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Is Your Weight Loss Goal Realistic?

Learn how to set (and meet) healthy goals

Changes You Can Live With continued...

Adopting a new lifestyle means finding the behaviors and attitudes that led to weight gain and, once you've figured out your bad habits, gradually changing them into healthier patterns.

For example, are you a member of the "clean plate club"? Do you mindlessly consume your food in record time? Do you eat in front of the television? Are you always eating or drinking something?

Start to adopt more healthful behaviors such as leaving a few bites of food on your plate at each meal, slowing down and tasting every bite, eliminating interruptions to your meals, and filling your spare time with activities other than eating.

Or your own "better behaviors" might include wearing a pedometer and walking 5,000-10,000 steps each day; switching to fat-free or light food products; giving up fried foods; starting each day with a nutritious breakfast -- the options are endless. The trick is finding changes that are easy for you to incorporate into your life. And when you do something repeatedly, it soon becomes automatic.

So set "process goals" (such as eating five servings of vegetables each day or logging 10,000 steps three days in a row) instead of "outcome goals" (such as losing 30 pounds). Process goals are key to changing behaviors, and that's what will ultimately lead to permanent weight loss. Besides, a healthier lifestyle is more important in the long run than the number of pounds you shed.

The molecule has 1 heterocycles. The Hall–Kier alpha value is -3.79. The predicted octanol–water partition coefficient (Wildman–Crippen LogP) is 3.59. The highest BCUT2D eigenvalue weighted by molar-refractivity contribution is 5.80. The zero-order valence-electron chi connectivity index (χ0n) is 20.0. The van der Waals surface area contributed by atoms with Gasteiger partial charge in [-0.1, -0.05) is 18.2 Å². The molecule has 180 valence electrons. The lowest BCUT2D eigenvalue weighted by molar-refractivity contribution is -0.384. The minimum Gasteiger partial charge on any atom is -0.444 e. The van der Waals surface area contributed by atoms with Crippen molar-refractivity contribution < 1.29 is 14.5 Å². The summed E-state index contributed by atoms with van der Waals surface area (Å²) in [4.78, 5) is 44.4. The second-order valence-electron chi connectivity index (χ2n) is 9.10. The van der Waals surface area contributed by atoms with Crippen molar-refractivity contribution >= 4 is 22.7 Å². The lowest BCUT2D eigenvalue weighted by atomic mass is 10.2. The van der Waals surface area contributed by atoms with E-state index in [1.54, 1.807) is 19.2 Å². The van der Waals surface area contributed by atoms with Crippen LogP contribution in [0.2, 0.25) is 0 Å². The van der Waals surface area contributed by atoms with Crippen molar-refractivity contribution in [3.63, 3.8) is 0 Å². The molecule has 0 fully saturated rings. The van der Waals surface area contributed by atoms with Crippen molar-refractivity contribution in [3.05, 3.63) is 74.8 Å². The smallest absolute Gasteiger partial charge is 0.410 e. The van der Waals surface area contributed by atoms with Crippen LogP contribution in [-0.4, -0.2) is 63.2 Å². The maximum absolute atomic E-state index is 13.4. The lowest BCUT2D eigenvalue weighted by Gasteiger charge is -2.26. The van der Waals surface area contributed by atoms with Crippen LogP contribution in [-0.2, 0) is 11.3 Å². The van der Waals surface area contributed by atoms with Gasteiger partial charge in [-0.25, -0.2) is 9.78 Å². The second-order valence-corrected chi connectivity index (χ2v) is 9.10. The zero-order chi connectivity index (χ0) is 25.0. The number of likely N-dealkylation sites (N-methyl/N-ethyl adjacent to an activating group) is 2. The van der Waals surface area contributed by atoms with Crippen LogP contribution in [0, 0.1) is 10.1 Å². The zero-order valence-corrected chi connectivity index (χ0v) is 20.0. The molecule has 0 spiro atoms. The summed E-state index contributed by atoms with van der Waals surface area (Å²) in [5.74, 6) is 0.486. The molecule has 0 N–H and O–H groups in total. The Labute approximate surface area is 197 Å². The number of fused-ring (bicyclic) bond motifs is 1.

The Top of the Mountain

In the beginning of your program, everyone is noticing your weight loss, passing out compliments and cheering you on. But get to the third month or so, and the cheerleaders often all but disappear.

Yet studies show that three to six months after making behavioral changes is an important time for reassessing your strategies. It's a critical point to continue moving forward while maintaining the new habits that got you there.

Think of this time as the top of the mountain -- and you need to get over the top for the new, healthier habits to become routine. Challenge yourself to find ways stay energized during this time: Experiment with new recipes, find a diet or exercise buddy, or try a new type of physical activity.

Take Stock

Take a minute right now to rethink your weight loss goals, and remember you are in this journey for the long haul. Accept that healthy weight loss is slow and steady. Your goal is to lose a pound or two a week. And even if you only lose half a pound, isn't that better than gaining?

Make a list of all the ways your life has improved because of your weight loss so far. Celebrate these victories, write them down, and revisit them often.

Realistic goals will improve your self-esteem and provide the reinforcement you need to help you continue the journey.

Reviewed on January 27, 2006

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